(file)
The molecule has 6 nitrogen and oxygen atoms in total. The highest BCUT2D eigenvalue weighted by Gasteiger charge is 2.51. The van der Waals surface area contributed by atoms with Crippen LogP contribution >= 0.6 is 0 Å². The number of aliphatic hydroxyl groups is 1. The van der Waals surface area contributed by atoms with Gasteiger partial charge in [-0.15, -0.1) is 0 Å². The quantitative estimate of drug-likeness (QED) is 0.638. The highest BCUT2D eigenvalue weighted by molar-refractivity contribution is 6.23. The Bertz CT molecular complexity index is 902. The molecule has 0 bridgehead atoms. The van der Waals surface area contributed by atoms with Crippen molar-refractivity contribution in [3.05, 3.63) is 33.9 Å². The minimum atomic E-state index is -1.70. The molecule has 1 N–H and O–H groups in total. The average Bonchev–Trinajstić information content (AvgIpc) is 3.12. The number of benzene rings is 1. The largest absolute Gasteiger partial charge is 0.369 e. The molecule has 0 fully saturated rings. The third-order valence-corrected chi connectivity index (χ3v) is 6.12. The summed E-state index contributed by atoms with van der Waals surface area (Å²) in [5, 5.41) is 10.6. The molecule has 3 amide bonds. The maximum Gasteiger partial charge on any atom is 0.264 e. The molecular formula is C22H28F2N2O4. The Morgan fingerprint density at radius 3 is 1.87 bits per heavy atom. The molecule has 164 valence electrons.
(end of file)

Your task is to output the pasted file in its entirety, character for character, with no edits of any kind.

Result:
The molecule has 6 nitrogen and oxygen atoms in total. The highest BCUT2D eigenvalue weighted by Gasteiger charge is 2.51. The van der Waals surface area contributed by atoms with Crippen LogP contribution >= 0.6 is 0 Å². The number of aliphatic hydroxyl groups is 1. The van der Waals surface area contributed by atoms with Gasteiger partial charge in [-0.15, -0.1) is 0 Å². The quantitative estimate of drug-likeness (QED) is 0.638. The highest BCUT2D eigenvalue weighted by molar-refractivity contribution is 6.23. The Bertz CT molecular complexity index is 902. The molecule has 0 bridgehead atoms. The van der Waals surface area contributed by atoms with Crippen molar-refractivity contribution in [3.05, 3.63) is 33.9 Å². The minimum atomic E-state index is -1.70. The molecule has 1 N–H and O–H groups in total. The average Bonchev–Trinajstić information content (AvgIpc) is 3.12. The number of benzene rings is 1. The largest absolute Gasteiger partial charge is 0.369 e. The molecule has 0 fully saturated rings. The third-order valence-corrected chi connectivity index (χ3v) is 6.12. The summed E-state index contributed by atoms with van der Waals surface area (Å²) in [5, 5.41) is 10.6. The molecule has 3 amide bonds. The maximum Gasteiger partial charge on any atom is 0.264 e. The molecular formula is C22H28F2N2O4. The Morgan fingerprint density at radius 3 is 1.87 bits per heavy atom. The molecule has 164 valence electrons.